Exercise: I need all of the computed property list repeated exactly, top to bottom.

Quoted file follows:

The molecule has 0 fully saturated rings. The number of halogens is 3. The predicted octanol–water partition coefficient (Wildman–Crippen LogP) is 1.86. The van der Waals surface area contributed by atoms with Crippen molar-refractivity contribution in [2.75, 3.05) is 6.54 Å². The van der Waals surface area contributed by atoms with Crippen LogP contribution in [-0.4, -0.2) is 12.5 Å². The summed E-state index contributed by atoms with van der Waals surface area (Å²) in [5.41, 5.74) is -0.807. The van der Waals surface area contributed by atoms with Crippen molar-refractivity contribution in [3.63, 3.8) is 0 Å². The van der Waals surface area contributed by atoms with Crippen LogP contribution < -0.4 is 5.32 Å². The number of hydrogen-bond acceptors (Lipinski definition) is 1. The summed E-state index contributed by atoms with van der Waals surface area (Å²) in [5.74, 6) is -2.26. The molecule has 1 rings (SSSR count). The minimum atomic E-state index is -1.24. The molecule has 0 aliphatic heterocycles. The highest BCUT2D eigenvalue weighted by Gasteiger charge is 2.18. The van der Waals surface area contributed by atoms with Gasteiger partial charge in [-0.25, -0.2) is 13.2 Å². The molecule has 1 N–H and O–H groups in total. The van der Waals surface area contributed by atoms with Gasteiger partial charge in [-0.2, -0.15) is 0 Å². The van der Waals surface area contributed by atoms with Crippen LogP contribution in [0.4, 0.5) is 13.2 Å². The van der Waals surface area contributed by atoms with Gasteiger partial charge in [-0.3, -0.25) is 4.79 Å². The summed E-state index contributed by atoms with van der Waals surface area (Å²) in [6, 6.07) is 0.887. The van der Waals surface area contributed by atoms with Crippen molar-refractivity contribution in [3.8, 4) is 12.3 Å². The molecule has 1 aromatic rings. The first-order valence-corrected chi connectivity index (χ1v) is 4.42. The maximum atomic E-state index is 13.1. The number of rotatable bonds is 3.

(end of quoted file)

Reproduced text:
The molecule has 0 fully saturated rings. The number of halogens is 3. The predicted octanol–water partition coefficient (Wildman–Crippen LogP) is 1.86. The van der Waals surface area contributed by atoms with Crippen molar-refractivity contribution in [2.75, 3.05) is 6.54 Å². The van der Waals surface area contributed by atoms with Crippen LogP contribution in [-0.4, -0.2) is 12.5 Å². The summed E-state index contributed by atoms with van der Waals surface area (Å²) in [5.41, 5.74) is -0.807. The van der Waals surface area contributed by atoms with Crippen molar-refractivity contribution in [3.63, 3.8) is 0 Å². The van der Waals surface area contributed by atoms with Crippen LogP contribution < -0.4 is 5.32 Å². The number of hydrogen-bond acceptors (Lipinski definition) is 1. The summed E-state index contributed by atoms with van der Waals surface area (Å²) in [5.74, 6) is -2.26. The molecule has 1 rings (SSSR count). The minimum atomic E-state index is -1.24. The molecule has 0 aliphatic heterocycles. The highest BCUT2D eigenvalue weighted by Gasteiger charge is 2.18. The van der Waals surface area contributed by atoms with Gasteiger partial charge in [-0.25, -0.2) is 13.2 Å². The molecule has 1 N–H and O–H groups in total. The van der Waals surface area contributed by atoms with Gasteiger partial charge in [-0.2, -0.15) is 0 Å². The van der Waals surface area contributed by atoms with Crippen LogP contribution in [0.4, 0.5) is 13.2 Å². The van der Waals surface area contributed by atoms with Gasteiger partial charge in [-0.3, -0.25) is 4.79 Å². The summed E-state index contributed by atoms with van der Waals surface area (Å²) in [6, 6.07) is 0.887. The van der Waals surface area contributed by atoms with Crippen molar-refractivity contribution in [3.8, 4) is 12.3 Å². The molecule has 1 aromatic rings. The first-order valence-corrected chi connectivity index (χ1v) is 4.42. The maximum atomic E-state index is 13.1. The number of rotatable bonds is 3.